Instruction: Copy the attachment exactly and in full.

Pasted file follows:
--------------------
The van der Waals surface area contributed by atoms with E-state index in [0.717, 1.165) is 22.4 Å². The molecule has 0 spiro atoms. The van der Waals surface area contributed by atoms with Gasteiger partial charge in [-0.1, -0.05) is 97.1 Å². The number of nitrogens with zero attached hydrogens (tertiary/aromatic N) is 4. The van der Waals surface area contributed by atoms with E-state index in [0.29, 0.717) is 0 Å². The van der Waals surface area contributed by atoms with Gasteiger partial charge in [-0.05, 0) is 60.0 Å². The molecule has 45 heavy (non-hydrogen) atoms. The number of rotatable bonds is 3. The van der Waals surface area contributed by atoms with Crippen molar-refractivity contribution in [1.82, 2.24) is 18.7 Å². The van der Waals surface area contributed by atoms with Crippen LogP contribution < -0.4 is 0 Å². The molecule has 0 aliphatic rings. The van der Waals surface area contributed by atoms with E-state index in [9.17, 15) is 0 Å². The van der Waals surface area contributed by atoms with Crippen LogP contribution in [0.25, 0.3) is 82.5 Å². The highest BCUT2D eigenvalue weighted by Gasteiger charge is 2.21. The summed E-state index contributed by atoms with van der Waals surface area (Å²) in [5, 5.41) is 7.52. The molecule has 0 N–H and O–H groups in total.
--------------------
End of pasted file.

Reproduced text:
The van der Waals surface area contributed by atoms with E-state index in [0.717, 1.165) is 22.4 Å². The molecule has 0 spiro atoms. The van der Waals surface area contributed by atoms with Gasteiger partial charge in [-0.1, -0.05) is 97.1 Å². The number of nitrogens with zero attached hydrogens (tertiary/aromatic N) is 4. The van der Waals surface area contributed by atoms with E-state index in [0.29, 0.717) is 0 Å². The van der Waals surface area contributed by atoms with Gasteiger partial charge in [-0.05, 0) is 60.0 Å². The molecule has 45 heavy (non-hydrogen) atoms. The number of rotatable bonds is 3. The van der Waals surface area contributed by atoms with Crippen molar-refractivity contribution in [1.82, 2.24) is 18.7 Å². The van der Waals surface area contributed by atoms with Crippen LogP contribution < -0.4 is 0 Å². The molecule has 0 aliphatic rings. The van der Waals surface area contributed by atoms with E-state index in [9.17, 15) is 0 Å². The van der Waals surface area contributed by atoms with Crippen LogP contribution in [0.25, 0.3) is 82.5 Å². The highest BCUT2D eigenvalue weighted by Gasteiger charge is 2.21. The summed E-state index contributed by atoms with van der Waals surface area (Å²) in [5, 5.41) is 7.52. The molecule has 0 N–H and O–H groups in total.